HCP Advisory Board Meeting Presents Research Results, Identifies New Challenges

June 3, 2016
HMS Health Care Policy logo Gordon Hall
In April 2016, the HCP advisory board sat down with department members to hear about recent research and strategize goals for the department. The theme for this meeting was primarily an update of several important policy issues related to changes in payment but also included mention of several new and ongoing studies. 
Barbara McNeil began the meeting by discussing the impact and accomplishments of the faculty as well as new communications endeavors within the department and developments in big data. She outlined how HCP has contributed to major national health policy debates and will continue to effect policy. 
Joseph Newhouse and Bruce Landon reported on their research with colleagues at HCP comparing Medicare Advantage and Traditional Medicare. Newhouse assessed how recent changes in plan payment methods and rules for beneficiary switching between the sectors affected the distribution of health cost risks between Medicare Advantage and Traditional Medicare. Data show that while some favorable selection into Medicare Advantage remains, the magnitude has diminished. 
Landon presented results comparing utilization and quality between Medicare Advantage and Traditional Medicare. Objective quality measures from claims and subjective measures from patient experience both tend to favor Medicare Advantage. Patterns of cost and utilization also indicate higher efficiency in Medicare Advantage overall compared to Traditional Medicare. Future research will add comparisons of the new Accountable Care Organizations to the Medicare Advantage-Traditional Medicare comparisons. 
David Grabowski presented his planned research on poor decision-making in aging populations, specifically around Medicare Part D plan selection. Grabowski plans to study the current CMS plan finder tool, and how it may be improved with clearer, more intuitive information. This research, in collaboration with new post-doctoral fellow Brian McGarry, will hopefully lead to future projects in this area in collaboration with industry partners.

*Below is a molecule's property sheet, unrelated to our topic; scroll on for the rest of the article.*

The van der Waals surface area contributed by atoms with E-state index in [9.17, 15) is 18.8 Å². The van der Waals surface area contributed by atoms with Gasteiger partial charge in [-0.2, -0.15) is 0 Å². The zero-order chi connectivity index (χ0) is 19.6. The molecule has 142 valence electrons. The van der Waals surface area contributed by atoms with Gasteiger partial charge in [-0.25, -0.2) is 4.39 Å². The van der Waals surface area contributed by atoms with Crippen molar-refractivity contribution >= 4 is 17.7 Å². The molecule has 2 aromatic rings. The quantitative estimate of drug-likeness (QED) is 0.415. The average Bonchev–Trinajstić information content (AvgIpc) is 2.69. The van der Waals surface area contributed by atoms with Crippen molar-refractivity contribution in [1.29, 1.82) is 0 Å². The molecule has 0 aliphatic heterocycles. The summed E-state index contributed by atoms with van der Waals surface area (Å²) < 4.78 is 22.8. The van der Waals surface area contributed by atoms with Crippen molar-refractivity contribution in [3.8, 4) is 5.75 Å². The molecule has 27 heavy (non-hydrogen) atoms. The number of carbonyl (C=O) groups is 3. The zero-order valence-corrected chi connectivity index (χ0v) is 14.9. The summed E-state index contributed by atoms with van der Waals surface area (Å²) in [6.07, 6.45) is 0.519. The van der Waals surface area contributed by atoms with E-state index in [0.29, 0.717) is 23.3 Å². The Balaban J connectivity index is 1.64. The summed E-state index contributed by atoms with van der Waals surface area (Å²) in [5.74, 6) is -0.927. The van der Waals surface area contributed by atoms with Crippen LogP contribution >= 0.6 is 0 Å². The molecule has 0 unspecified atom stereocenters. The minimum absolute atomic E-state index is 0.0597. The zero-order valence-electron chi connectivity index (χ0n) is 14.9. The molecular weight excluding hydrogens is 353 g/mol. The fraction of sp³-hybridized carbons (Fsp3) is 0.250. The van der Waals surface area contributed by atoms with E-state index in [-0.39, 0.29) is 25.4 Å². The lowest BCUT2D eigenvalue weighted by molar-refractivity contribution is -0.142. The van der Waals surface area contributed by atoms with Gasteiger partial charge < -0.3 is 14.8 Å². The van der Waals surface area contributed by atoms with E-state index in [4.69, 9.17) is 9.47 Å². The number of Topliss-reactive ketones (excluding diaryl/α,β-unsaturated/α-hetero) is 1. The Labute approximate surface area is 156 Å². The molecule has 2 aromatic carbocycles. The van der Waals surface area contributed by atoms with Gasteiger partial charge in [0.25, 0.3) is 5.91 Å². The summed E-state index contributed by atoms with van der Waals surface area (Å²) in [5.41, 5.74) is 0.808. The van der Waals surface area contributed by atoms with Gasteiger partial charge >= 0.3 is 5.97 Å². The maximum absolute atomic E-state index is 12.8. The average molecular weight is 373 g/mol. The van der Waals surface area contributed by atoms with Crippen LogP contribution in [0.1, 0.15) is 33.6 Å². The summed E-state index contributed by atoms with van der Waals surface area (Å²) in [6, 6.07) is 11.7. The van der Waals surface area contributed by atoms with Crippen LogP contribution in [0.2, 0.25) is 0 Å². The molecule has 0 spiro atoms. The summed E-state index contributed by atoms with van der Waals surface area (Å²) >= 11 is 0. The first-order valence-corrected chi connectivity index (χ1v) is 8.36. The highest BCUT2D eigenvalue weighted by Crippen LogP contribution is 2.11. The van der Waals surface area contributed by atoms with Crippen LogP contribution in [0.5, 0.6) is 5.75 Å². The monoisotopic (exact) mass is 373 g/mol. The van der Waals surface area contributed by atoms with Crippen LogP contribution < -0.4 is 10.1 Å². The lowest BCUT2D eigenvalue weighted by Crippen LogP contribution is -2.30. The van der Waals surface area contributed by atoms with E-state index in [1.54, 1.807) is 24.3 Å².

Timothy Layton, who is a newly-appointed assistant professor at HCP, explained his work in and focus on Medicaid Managed Care, which is a relatively new research area for the department. Layton described the research opportunities in Medicaid Managed Care and presented preliminary analysis using data on Medicaid recipients in New York City who were randomly assigned to managed care plans.
Anupam Jena described his research on physician characteristics that influence quality and costs of care. He first presented his work on how spending impacts the value of care, and indicated that higher spending doctors may have lower mortality rate for their patients. He also discussed his studies of how physician experience influences patient outcomes among general internists.  
Finally, Ateev Mehrotra laid out the structure and methodology of the Essentials course, hosted by Mehrotra and Haiden Huskamp. The course, which is part of the HMS Pathways program, follows the same values of combining clinical and traditional medical teaching with an emphasis on self-directed learning. Essentials covers the role of insurance in medicine, organization, spending, growth, and quality measurement. Medical student Kirstin Woody Scott spoke about what she learned from the course.